Trump election sets biofuel stock plunging, uncertainty about future policy
US President-elect Donald Trump’s victory in the country’s presidential election sent biofuels shares tumbling on Wednesday, while propping up oil refiners’ stocks.
Shares of US independent refiners jumped, including CVR Refining, which saw the largest upturn (26% to $8.55) in its share prices in the company’s history.
Renewable fuel producers, such as Green Plains and Renewable Energy Group, took a dive, along with the renewable identification number (RIN) prices.
Investors are speculating that the Trump victory might bring further upset to US biofuel market, as he might seeks to change the Renewable Fuel Standard (RFS) to get rid of the RIN compliance credits.
Oil refiners have long opposed the costs of compliance with the Environmental Protection Agency (EPA) programme, and in September Trump campaign said he would look into abolishing the system of buying and selling biofuel blending credits.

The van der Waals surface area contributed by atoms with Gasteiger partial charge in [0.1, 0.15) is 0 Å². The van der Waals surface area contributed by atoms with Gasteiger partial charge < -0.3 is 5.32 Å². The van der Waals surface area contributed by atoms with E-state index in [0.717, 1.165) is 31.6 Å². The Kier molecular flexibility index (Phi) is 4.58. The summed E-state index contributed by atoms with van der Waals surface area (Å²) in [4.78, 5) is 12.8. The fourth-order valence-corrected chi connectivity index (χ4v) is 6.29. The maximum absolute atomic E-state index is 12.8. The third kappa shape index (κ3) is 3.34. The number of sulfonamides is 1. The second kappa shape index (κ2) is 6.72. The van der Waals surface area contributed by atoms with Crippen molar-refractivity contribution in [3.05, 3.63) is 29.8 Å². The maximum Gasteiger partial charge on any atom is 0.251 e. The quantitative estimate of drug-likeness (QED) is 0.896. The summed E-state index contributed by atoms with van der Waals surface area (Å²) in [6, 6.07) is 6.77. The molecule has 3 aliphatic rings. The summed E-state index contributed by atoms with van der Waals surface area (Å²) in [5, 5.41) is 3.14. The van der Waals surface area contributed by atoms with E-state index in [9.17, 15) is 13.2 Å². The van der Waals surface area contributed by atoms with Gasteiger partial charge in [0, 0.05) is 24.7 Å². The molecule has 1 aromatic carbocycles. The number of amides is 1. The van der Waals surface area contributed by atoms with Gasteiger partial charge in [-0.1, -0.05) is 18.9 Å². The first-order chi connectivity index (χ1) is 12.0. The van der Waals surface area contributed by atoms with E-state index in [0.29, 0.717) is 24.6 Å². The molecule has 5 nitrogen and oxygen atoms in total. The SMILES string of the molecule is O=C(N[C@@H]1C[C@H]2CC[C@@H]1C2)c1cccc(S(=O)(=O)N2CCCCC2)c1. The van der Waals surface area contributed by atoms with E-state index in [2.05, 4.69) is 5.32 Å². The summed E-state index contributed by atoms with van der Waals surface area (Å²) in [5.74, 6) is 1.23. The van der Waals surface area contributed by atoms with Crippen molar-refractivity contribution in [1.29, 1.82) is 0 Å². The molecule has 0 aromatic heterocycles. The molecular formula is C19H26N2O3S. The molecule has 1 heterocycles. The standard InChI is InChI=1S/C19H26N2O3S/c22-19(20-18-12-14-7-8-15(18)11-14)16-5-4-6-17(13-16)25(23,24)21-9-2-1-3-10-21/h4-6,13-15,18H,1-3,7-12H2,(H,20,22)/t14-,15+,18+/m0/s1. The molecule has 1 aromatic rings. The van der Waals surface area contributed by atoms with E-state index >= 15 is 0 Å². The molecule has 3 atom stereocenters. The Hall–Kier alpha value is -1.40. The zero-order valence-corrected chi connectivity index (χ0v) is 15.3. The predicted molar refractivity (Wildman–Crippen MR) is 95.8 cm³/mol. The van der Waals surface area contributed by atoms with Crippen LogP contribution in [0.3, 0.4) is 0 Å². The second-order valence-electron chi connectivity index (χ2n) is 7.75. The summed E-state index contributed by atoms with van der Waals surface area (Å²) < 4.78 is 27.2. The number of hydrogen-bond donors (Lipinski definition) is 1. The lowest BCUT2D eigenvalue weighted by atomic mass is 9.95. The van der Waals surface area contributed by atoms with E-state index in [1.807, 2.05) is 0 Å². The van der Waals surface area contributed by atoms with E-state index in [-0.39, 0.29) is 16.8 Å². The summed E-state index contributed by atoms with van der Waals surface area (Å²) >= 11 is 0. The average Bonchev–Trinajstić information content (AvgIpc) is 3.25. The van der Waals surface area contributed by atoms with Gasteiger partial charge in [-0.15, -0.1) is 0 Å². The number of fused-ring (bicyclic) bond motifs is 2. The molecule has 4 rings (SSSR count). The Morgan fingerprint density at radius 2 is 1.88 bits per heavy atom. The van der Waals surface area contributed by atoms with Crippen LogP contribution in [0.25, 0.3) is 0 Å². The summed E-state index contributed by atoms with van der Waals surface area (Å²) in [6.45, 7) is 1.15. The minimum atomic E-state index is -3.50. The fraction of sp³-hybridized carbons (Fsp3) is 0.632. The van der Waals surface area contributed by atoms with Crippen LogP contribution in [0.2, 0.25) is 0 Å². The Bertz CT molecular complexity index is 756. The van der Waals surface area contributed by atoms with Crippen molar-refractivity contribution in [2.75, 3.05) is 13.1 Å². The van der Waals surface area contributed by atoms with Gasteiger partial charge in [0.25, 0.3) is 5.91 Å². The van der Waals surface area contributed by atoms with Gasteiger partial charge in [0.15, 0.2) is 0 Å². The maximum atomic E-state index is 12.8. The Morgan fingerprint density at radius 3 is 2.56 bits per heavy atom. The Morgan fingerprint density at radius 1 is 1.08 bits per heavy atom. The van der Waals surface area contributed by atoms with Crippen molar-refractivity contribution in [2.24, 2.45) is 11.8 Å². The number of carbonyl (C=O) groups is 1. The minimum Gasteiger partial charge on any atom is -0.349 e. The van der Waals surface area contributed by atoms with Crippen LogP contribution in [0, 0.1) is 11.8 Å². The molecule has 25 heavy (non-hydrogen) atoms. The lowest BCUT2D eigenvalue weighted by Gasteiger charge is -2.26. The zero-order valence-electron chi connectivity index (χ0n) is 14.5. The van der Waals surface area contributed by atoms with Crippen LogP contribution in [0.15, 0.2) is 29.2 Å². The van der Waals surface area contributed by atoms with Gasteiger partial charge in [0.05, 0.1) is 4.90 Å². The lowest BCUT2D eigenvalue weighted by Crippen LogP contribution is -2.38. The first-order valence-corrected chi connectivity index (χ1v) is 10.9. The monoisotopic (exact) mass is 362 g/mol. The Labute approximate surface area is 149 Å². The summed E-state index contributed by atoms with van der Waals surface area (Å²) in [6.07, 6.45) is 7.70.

However, the statement has since then been retracted, and according to Bloomberg Trump himself has said he supports ethanol.
The President-elect has received congratulations and approval from the US biofuels industry.
The RIN system has few friends within the oil refiners, and people such as Carl Icahn, owner of CVR Refining, has repeatedly called for its elimination.
"The government shouldn’t be going in and deciding what business should go out of business as the EPA does in the refineries," Icahn told Bloomberg TV. "They should not be doing that, but they should be going in and helping you in a lot of ways."
The Trump administration could use waivers to reduce costs for refiners to comply with the programme, said Timothy Cheung, VP at ClearView Energy Partners in Washington.
“Donald Trump’s victory increases the odds that the RFS will be reformed,” Rob Barnett, an analyst at Bloomberg Intelligence in Washington, said. “Trump spoke favourably of the RFS during his campaign, but many Republican lawmakers in Congress have been pushing both repeal and reform bills.”
This article was written by Ilari Kauppila, deputy editor at Biofuels International